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Monday, October 31, 2011

Halloween and Hallowed Silence

Our neighborhood celebrated Halloween last night (the 30th of October here in Japan) even though it was raining. Although Halloween parties and treats are becoming gradually more known here, a trick-or-treating venue is still relatively hard to come by. However, since we moved in to our current  neighborhood about 6 years ago, our neighbors have embraced trick-or-treating; well, some of them have. In order not to disturb the ones who haven't, we distribute a flyer featuring a jack-o-lantern to the neighbors who want to participate, and kids are told to only ring the doorbells of homes with the right picture on the door. It works. Fun was had last night by all who participated. And the others tolerated the noisy running around the street quite nicely.

Speaking of noise, later this week a relative is coming to stay with us. This relative is older and doesn't adjust very well to the idea of family-style living, so her visits are always a challenge. In particular, her need to have the television running 18 hours a day at top volume is a real problem for me (and for my children who have a hard time studying during her visits, or having friends in to play, or doing anything). I cannot work well when she visits, cannot write, and feel distressed a good portion of the time. We don't have a very big home (it's big for Japan but still not big enough that we have more than one tv, or that what one person does at full volume in one part of our home doesn't affect everyone no matter if in the same room or not). So we have announced that from this visit forward, she will have to limit her television-watching to when the children are not studying or entertaining friends (which won't salvage my days, but part of hosting a guest is putting up with crap, I suppose). This particular relative has never taken suggestions well, so we will have to see how she takes outright rules. Shall keep you posted.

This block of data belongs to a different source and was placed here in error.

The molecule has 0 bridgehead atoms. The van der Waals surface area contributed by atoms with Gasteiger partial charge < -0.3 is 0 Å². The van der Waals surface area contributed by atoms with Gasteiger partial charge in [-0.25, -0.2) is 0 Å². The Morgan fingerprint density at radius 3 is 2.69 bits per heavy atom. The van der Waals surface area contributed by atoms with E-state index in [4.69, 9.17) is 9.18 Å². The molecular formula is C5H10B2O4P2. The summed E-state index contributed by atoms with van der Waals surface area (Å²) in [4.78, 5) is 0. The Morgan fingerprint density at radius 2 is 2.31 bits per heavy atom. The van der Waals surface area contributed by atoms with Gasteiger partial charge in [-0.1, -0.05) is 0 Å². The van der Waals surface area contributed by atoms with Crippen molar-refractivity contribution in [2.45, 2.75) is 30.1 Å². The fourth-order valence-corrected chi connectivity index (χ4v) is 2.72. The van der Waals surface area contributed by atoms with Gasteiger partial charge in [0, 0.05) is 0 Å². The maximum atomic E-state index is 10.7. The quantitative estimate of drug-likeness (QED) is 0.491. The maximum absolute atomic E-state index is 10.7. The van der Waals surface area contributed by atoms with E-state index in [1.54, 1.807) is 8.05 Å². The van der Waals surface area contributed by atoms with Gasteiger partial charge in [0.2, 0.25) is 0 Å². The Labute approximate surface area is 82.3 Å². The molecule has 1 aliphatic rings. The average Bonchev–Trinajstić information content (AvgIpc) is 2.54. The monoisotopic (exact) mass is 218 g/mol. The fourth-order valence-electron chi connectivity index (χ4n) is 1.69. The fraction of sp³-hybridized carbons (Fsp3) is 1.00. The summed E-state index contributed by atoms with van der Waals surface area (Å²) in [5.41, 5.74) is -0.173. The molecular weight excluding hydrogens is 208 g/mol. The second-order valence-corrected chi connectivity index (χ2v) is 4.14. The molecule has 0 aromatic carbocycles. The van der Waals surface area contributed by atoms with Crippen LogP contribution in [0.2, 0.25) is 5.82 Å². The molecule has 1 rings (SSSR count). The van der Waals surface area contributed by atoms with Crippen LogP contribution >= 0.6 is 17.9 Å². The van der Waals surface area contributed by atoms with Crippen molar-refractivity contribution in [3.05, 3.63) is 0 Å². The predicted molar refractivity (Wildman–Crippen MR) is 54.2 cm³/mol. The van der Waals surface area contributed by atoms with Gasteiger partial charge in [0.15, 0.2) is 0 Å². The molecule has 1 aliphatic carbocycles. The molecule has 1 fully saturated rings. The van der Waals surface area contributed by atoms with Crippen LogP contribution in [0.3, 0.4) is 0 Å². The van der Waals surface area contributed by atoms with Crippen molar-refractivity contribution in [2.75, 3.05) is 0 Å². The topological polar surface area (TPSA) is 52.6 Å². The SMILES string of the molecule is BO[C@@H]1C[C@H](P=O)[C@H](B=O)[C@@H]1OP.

Anyway, this got me thinking about silence and how I crave it. When my husband leaves for work and the kids for school, I turn off the tv (which had been on for the morning news) and I don't turn it or a radio or any music on until the family returns and turns that kind of stuff on for themselves. I do work for my clients in silence, I write in silence, I do housework in silence, and that's the way I like it. When I leave the house I put on my iPod and listen to podcasts rather than have to listen to whatever noise the city streets would impose on me. Silence is absolutely key to my sense of well-being. It's odd, considering I grew up as one of eight kids in a house constantly full of noise, or perhaps it's not odd, considering that.

Anyway, this week Tupelo Press editor Jeffrey Levine featured a post about sound on his blog, which is right in line with what I'm musing about these days. He quotes the line from poet Olena Kalytiak Davis's prize-winning book And Her Soul Out of Nothing, "the brain sits right next to the ears.”

This morning I have my blessed silence, after a weekend of kids and noise, and so I am signing off now to enjoy it and the fruitfulness it brings me.

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